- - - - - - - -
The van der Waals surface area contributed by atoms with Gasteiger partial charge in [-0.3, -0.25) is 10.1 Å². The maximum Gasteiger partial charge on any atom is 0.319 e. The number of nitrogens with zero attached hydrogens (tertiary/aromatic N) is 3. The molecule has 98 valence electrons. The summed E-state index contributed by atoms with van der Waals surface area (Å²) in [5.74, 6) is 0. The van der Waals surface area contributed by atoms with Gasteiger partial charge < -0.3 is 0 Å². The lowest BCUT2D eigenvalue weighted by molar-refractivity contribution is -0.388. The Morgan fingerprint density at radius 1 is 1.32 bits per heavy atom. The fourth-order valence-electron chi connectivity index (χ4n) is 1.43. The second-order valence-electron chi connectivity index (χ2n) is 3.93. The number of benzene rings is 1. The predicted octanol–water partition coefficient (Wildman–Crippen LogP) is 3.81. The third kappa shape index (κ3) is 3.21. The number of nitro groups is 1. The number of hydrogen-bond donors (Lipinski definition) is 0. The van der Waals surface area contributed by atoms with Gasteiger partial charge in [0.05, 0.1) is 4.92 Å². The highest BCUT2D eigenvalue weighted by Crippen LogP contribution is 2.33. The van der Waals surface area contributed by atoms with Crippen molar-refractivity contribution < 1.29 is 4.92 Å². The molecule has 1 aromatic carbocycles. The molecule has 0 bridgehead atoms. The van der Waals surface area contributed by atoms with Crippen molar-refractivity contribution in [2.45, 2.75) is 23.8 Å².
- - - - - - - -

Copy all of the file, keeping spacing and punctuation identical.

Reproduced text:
The van der Waals surface area contributed by atoms with Gasteiger partial charge in [-0.3, -0.25) is 10.1 Å². The maximum Gasteiger partial charge on any atom is 0.319 e. The number of nitrogens with zero attached hydrogens (tertiary/aromatic N) is 3. The molecule has 98 valence electrons. The summed E-state index contributed by atoms with van der Waals surface area (Å²) in [5.74, 6) is 0. The van der Waals surface area contributed by atoms with Gasteiger partial charge < -0.3 is 0 Å². The lowest BCUT2D eigenvalue weighted by molar-refractivity contribution is -0.388. The Morgan fingerprint density at radius 1 is 1.32 bits per heavy atom. The fourth-order valence-electron chi connectivity index (χ4n) is 1.43. The second-order valence-electron chi connectivity index (χ2n) is 3.93. The number of benzene rings is 1. The predicted octanol–water partition coefficient (Wildman–Crippen LogP) is 3.81. The third kappa shape index (κ3) is 3.21. The number of nitro groups is 1. The number of hydrogen-bond donors (Lipinski definition) is 0. The van der Waals surface area contributed by atoms with Gasteiger partial charge in [0.05, 0.1) is 4.92 Å². The highest BCUT2D eigenvalue weighted by Crippen LogP contribution is 2.33. The van der Waals surface area contributed by atoms with Crippen molar-refractivity contribution < 1.29 is 4.92 Å². The molecule has 1 aromatic carbocycles. The molecule has 0 bridgehead atoms. The van der Waals surface area contributed by atoms with Crippen molar-refractivity contribution in [2.45, 2.75) is 23.8 Å².